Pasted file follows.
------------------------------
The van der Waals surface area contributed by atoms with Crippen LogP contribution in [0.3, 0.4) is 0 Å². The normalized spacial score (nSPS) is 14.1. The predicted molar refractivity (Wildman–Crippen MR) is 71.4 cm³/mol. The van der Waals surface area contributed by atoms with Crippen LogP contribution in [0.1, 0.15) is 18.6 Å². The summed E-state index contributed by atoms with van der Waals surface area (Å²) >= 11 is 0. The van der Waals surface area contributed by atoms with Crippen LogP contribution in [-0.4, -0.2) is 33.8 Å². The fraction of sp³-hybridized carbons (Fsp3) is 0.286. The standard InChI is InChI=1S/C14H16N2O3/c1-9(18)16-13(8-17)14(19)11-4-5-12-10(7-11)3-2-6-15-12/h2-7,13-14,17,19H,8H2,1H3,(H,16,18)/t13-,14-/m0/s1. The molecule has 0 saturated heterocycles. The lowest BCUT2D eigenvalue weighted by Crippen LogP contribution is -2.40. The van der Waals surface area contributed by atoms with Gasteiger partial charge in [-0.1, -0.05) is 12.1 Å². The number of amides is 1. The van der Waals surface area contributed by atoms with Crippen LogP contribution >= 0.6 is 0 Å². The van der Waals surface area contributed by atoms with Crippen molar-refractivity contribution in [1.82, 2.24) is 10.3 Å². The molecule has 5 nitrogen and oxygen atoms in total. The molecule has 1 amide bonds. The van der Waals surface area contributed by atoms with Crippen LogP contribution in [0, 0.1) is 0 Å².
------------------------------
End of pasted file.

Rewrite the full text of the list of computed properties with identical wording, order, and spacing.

The van der Waals surface area contributed by atoms with Crippen LogP contribution in [0.3, 0.4) is 0 Å². The normalized spacial score (nSPS) is 14.1. The predicted molar refractivity (Wildman–Crippen MR) is 71.4 cm³/mol. The van der Waals surface area contributed by atoms with Crippen LogP contribution in [0.1, 0.15) is 18.6 Å². The summed E-state index contributed by atoms with van der Waals surface area (Å²) >= 11 is 0. The van der Waals surface area contributed by atoms with Crippen LogP contribution in [-0.4, -0.2) is 33.8 Å². The fraction of sp³-hybridized carbons (Fsp3) is 0.286. The standard InChI is InChI=1S/C14H16N2O3/c1-9(18)16-13(8-17)14(19)11-4-5-12-10(7-11)3-2-6-15-12/h2-7,13-14,17,19H,8H2,1H3,(H,16,18)/t13-,14-/m0/s1. The molecule has 0 saturated heterocycles. The lowest BCUT2D eigenvalue weighted by Crippen LogP contribution is -2.40. The van der Waals surface area contributed by atoms with Gasteiger partial charge in [-0.1, -0.05) is 12.1 Å². The number of amides is 1. The van der Waals surface area contributed by atoms with Crippen LogP contribution >= 0.6 is 0 Å². The van der Waals surface area contributed by atoms with Crippen molar-refractivity contribution in [1.82, 2.24) is 10.3 Å². The molecule has 5 nitrogen and oxygen atoms in total. The molecule has 1 amide bonds. The van der Waals surface area contributed by atoms with Crippen LogP contribution in [0, 0.1) is 0 Å².